Canada still has a long way to go in fulfilling its promise of legislation designed to ease the export of lower-priced generic drugs to developing countries, says one Toronto lawyer who''s part of a team trying to get generic AIDs medication to Ghananians.
During the International AIDS Conference held earlier this month in Toronto, Federal Health Minister Tony Clement announced that the government is planning a review of Canada's Access to Medicines Regime. But is that just more promises and no action?
"In some ways I would like to say that I would be excited about this review. At the same time, people have talked about the problems in this system for two or three years now," says Toronto lawyer Tim Gilbert, of Gilbert's LLP.
"It was a noble gesture, but very short on results," Gilbert says of the legislation, formerly known as bill C9, originally designed to facilitate access to generic drugs for diseases such as HIV/AIDS and malaria in developing countries.
As a result, Gilbert and a team of students travelled to Ghana last year as part of the Access to Drugs Initiative (ADI), a partnership between the University of Toronto and Gilbert's.
"The goal of our group was to go down there and take matters into our own hands and just go right to the source, go to where there is a need for lower-priced generics and find out if we can actually break through the barriers ourselves and process the first application," says Gilbert.
The team's aim is to bring high-quality, affordable medicines to developing countries. Accord-ing to ADI, the initiative is currently in collaboration with the Clinton Foundation, Médecins Sans FrontiÃ¨res, Ghanaian pharmaceutical company Phyto-Riker, and Stephen Lewis, UN special envoy for HIV/AIDS in Africa.
Melanie DeWit was one of the law students who traveled to Ghana with the ADI on two occasions, and has since graduated from U of T's law school.
"We realized, based on our first trip, that they were a little ways away from viable domestic production and that we should focus on getting them equipped to legally import low-cost drugs, generic alternatives," she says. "To do that, we needed to draft amendments to their Patent Act," changes that are pending at the moment, she added.
Gilbert notes that there were three components of the group's work in Ghana. First of all, they signed a memorandum of understanding with the Ghanaian government, which committed the University of Toronto to work with the government to reform its patent laws to allow for compulsory licensing.
The team also looked at the issue of domestic manufacturing.
"One of the commitments that we gave to the minister for health was that we would work with them on a strategic assessment of their own capacity, in Ghana," says Gilbert.
The third component was that they were also interested in enhancement of training and distribution systems.
Gilbert says this has resulted in the first compulsory licences being issued in Ghana. He adds that this is a significant feat, but it was not achieved through the former bill C-9. The medications that reached the country through the compulsory licence were imported from India via the Netherlands, according to DeWit.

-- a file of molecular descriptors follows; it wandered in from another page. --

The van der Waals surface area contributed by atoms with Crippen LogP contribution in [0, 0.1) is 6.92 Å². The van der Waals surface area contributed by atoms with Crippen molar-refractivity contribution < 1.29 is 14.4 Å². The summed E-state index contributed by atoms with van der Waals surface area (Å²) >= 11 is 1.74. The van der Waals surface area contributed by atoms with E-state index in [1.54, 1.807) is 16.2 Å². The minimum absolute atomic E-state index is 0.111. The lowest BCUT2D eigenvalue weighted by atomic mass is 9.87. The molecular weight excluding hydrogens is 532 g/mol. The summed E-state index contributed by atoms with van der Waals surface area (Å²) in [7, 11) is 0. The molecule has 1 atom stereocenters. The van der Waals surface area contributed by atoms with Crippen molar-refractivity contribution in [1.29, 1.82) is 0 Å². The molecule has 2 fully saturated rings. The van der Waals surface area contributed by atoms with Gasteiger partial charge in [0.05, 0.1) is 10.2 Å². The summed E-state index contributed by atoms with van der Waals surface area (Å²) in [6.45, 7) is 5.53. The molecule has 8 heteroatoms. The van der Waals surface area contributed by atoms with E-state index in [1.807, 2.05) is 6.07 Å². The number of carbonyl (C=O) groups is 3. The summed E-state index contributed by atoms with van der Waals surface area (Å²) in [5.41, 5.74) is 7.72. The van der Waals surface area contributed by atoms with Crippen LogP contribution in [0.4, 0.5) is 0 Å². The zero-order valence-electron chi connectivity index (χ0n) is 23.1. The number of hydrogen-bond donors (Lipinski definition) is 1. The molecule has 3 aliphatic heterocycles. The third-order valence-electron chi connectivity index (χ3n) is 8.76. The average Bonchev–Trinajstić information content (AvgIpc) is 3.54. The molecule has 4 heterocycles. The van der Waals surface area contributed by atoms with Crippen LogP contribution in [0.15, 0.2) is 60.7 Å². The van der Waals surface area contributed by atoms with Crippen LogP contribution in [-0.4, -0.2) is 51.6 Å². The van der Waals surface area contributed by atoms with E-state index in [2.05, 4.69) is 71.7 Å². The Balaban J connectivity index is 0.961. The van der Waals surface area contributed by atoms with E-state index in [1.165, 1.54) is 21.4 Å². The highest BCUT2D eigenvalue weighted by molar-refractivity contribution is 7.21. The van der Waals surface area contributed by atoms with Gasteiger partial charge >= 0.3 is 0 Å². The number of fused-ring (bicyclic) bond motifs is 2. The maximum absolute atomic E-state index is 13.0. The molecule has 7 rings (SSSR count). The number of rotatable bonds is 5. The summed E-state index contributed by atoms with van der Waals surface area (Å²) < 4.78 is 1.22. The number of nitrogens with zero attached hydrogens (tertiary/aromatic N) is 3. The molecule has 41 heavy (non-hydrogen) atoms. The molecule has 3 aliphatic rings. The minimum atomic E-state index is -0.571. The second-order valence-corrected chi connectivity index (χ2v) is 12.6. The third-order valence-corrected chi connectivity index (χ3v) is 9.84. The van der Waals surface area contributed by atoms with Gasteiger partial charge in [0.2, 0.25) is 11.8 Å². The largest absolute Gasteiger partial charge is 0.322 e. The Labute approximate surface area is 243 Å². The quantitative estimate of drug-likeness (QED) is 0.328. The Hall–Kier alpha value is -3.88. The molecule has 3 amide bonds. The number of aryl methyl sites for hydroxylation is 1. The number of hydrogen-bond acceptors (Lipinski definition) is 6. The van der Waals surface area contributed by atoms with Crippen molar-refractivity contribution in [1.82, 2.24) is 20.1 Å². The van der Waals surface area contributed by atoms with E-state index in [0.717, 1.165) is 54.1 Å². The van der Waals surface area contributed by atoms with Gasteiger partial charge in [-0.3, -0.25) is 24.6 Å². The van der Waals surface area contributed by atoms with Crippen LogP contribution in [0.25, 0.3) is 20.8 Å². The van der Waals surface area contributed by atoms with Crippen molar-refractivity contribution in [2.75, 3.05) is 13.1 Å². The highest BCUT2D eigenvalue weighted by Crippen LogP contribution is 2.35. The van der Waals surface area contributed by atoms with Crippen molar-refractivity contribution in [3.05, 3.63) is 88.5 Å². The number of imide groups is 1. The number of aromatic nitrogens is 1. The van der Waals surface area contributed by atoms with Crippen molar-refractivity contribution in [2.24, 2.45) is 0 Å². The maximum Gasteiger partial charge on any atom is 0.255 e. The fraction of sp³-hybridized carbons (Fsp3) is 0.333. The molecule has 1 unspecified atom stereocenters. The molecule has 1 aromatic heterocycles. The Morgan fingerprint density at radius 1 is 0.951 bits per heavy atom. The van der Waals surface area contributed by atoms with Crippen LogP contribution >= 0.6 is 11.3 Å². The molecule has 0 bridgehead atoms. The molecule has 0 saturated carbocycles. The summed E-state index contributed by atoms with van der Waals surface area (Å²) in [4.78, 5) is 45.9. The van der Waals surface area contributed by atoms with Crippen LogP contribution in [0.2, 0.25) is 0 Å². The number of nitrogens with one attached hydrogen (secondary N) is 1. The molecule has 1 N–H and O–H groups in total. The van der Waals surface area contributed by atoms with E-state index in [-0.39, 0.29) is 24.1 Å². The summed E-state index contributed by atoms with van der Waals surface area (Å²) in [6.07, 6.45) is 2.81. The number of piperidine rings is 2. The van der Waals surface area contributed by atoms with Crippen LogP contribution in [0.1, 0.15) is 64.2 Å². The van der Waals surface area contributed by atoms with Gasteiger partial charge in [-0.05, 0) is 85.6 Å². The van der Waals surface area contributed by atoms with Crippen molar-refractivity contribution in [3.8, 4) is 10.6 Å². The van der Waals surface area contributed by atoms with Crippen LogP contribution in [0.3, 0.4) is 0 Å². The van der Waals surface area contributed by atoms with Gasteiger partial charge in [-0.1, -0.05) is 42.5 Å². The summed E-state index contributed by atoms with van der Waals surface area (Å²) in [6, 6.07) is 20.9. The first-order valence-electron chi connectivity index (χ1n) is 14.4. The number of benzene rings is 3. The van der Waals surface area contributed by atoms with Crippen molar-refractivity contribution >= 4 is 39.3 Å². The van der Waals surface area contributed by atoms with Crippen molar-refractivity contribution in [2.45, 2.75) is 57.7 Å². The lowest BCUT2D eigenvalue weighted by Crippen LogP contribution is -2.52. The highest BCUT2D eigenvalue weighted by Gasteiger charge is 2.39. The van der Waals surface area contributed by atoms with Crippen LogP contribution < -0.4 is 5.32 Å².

While the team was working in Ghana, Canadian pharmaceutical company Apotex was working on the first Canadian application for approval of a generic triple-dose HIV medication, says Gilbert. They would then be looking to Médecins Sans FrontiÃ¨res for distribution, he adds.
"We talked about the time as to whether they were going to work through the compulsory licensing regime and it looked to be quite a complicated system," he says. "We've offered assistance to Apotex, and they have accepted that assistance, in terms of leveraging our experience in Ghana into possibly obtaining a compulsory license."
Looking ahead, he adds that while Ghana is only one country, one of the ideas of the joint initiative would be to use regional trade agreements to import into one country and allow distribution through one compulsory licence to other countries.
"What we're doing now is trying to work with Ghana to implement the Doha declaration on a more regional level, to take advantage of an extra exception that would allow a developing country to import a generic drug and then to re-export it to another developing country that might not be equipped to do it themselves," says DeWit.
"It does appear that that may be possible, and we want to investigate, we really want to test it, we want to run through that," says Gilbert.
The group is also looking to play an advisory role to government, Gilbert says. "It isn't this huge win for a generic company to sell drugs into Africa. It is a very difficult enterprise, and we should do everything possible to make it easier, not put up roadblocks to it."
Gilbert says the group hopes to return to Ghana again this year with a team of students, but added that this would depend on funding.